If car insurance were structured like health insurance, oil changes would cost only a few dollars with a co-payment. Low-income car owners would qualify for free coverage. Oil would be changed constantly, with the insured demanding the best, most expensive oil be used. Mechanics would not be able to keep up with demand; they would have to raise their prices regularly to comply with increasing compliance costs from insurance companies. Needless repairs would be frequent because car owners would have little incentive to prevent them.
John Stossel reported on health care policy recently on ABC's 20/20. He pointed out that in Canada MRI's are more available for pets than for humans. Human health care is socialized. Health care for pets is not.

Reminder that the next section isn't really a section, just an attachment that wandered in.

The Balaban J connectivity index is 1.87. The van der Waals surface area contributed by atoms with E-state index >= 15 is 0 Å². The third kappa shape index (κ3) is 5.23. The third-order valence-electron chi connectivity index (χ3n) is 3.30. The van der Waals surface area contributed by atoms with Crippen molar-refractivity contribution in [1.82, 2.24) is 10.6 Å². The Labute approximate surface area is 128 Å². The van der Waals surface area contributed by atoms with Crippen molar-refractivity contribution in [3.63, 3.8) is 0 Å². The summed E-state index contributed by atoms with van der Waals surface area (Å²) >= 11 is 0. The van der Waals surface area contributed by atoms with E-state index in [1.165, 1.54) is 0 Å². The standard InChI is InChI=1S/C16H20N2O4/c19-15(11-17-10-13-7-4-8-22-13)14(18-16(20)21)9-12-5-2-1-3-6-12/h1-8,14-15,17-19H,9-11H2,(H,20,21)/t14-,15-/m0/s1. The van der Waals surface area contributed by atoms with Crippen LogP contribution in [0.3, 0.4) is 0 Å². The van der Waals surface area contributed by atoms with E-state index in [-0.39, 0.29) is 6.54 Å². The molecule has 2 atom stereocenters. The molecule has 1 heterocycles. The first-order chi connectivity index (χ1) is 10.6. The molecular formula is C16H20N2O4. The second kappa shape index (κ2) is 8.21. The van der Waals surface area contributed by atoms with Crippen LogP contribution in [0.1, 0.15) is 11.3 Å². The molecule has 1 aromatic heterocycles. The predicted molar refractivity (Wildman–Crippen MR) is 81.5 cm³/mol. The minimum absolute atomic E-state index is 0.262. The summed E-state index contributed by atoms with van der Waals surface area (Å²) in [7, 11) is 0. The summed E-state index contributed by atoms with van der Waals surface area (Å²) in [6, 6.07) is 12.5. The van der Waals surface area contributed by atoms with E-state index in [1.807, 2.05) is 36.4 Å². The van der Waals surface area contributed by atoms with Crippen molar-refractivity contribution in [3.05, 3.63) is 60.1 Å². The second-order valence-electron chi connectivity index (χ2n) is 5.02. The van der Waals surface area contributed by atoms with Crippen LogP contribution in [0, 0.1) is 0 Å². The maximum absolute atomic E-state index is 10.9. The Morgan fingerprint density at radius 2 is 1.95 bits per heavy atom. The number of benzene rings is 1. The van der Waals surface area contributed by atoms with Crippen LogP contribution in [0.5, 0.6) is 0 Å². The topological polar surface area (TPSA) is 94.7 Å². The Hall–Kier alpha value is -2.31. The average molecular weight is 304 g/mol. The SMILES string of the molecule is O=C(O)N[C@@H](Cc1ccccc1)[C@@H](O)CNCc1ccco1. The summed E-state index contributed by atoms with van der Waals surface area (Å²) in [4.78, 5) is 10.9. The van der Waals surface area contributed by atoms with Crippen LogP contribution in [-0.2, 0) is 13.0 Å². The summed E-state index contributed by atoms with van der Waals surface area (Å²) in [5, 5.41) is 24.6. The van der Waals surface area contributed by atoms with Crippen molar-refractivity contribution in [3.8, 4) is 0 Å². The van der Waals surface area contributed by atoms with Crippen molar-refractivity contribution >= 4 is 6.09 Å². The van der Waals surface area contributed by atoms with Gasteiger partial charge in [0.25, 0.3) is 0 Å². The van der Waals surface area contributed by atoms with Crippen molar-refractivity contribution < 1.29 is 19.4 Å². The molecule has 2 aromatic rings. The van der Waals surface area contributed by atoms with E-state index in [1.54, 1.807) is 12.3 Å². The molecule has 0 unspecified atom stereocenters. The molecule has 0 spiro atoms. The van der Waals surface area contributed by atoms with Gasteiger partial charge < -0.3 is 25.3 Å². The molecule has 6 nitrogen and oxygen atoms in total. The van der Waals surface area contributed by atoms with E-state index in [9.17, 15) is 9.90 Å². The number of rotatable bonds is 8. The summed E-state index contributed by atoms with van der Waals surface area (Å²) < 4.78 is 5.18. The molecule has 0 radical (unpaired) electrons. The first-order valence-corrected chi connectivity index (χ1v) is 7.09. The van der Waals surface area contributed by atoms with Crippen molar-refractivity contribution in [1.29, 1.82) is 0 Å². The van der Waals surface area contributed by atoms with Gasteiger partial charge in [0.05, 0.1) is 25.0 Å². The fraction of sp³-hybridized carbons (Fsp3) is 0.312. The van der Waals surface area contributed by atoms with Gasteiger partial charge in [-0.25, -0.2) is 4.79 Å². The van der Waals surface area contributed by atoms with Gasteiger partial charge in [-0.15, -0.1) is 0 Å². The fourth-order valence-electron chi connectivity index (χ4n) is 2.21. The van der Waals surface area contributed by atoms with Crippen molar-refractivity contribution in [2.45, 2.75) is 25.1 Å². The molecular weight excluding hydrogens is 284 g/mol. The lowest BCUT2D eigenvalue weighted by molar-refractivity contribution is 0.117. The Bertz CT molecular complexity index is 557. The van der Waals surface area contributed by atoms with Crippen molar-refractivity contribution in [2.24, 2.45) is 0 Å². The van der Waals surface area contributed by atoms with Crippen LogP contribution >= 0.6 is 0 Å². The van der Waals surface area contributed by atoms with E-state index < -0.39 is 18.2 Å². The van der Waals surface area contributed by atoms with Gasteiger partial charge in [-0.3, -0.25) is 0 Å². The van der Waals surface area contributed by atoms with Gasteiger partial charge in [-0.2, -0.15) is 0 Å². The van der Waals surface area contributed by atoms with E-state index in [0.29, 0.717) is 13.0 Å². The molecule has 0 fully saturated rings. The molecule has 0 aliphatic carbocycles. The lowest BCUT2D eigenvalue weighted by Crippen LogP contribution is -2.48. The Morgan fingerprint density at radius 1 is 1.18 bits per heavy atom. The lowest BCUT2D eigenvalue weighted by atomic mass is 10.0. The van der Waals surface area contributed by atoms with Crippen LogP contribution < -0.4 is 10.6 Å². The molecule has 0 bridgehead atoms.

But we don't need to look to our furry friends up North to see that more government involvement in health care, such as Hillary Clinton's just announced plan, isn't the answer. In the United States, costs are falling in uninsured areas like plastic and lasik surgery where competition for patients is fierce. Meanwhile costs for insured procedures are rising faster than inflation.
Consumers need to know how much their care costs and care providers need to compete on price, quality, and service. Free markets are the solution to a health care crisis that is of, by, and for the government.
Dr. Byron Schlomach is the director of the Center for Economic Prosperity at the Goldwater Institute.
Cato Institute: Health Care Policy
David Gratzer: The Cure, How Capitalism Can Save American Health Care